Re-Imagine Climate Change Communication

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The “Little-p Politics” of Climate Visualization: Making It Useful to Those Who Need It Most

Impulse text by Prof. Dr. Lynda C. Olman, University of Nevada, Reno, USA

My research deals mainly with the public reception of climate visualizations, particularly scientific ones. As a rhetorician, however, what I’m primarily interested in is not how “clearly” a climate visualization gets across its message, or how “effective” the visualization is in getting its viewers to modify their behavior in certain ways, but rather how the visualization participates in the formation and regulation of polity, which can be defined as a community that has to work together to stay together. In other words, a rhetorical orientation toward climate visualization asks, “What are the politics of this visualization?” once “politics” is understood in the “little-p” sense and not as a function of national or global politics. Some questions I routinely ask when I look at a climate visualization are as follows: Does the visualization rally a new polity around it to take action? Does it split an existing polity into factions? Does it speak for members of a polity that have been marginalized or ignored (like non-human members, for instance)?


Here are the two big findings from my research into the politics of climate visualizations to date:
  1. Visualizations are the most politically useful when they are scaled to a particular polity and address a matter of concern (Latour, 2004) to that polity. As a result, the most impactful climate visualizations may not be useful at a national or international scale. In fact, there is no functional global polity, so most global climate visualizations are not very politically useful at all.
  2. Climate visualizations are most valuable when they strengthen the bonds of polity, particularly across traditional modern boundaries such as expert/nonexpert and human/nonhuman (DeVasto & Olman, forthcoming). It doesn’t matter so much if a particular visualization conduces to a particular political action, but it matters a lot if the visualization leaves a polity stronger than it found it because the management of Anthropocene risk is a long game that requires collectivity, resilience, communication, and flexibility.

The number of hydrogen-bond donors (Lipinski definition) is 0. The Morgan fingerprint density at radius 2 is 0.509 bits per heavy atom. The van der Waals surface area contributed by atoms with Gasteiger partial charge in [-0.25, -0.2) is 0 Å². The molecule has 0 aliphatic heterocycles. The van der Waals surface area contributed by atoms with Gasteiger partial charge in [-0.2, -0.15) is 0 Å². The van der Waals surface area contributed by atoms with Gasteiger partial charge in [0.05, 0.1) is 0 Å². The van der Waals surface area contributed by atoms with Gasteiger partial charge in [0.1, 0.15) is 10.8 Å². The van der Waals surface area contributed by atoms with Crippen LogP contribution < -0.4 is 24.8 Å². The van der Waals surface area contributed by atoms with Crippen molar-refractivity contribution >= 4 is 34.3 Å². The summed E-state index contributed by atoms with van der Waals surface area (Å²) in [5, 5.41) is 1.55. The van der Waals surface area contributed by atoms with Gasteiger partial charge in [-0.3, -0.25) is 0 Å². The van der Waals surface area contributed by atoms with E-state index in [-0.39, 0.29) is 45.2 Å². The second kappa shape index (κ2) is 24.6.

Here is what I routinely recommend to experts who make climate visualizations for nonexperts:
  1. Make yourself useful to a particular polity so they will turn to you for advice and listen to you when you give it. It helps if you have “skin in the game”: i.e., if the polity is your town or your neighborhood, or a national organization whose anti-racist agenda you share. If what affects the polity affects you, too, they will be more likely to turn to you for advice.
  2. Ask the polity you’re working with/for what they care about with respect to climate change and climate projection. Does your polity have a particular region of interest, or a particular impact of interest, such as sea-level rise or wildfire risk? Focus your visualization around the matters of concern for your polity.
  3. Listen to the way your polity talks and look at the kinds of images they create and share, and incorporate as many of those commonplaces in your own visualization as you can (Lambrecht et al., 2019).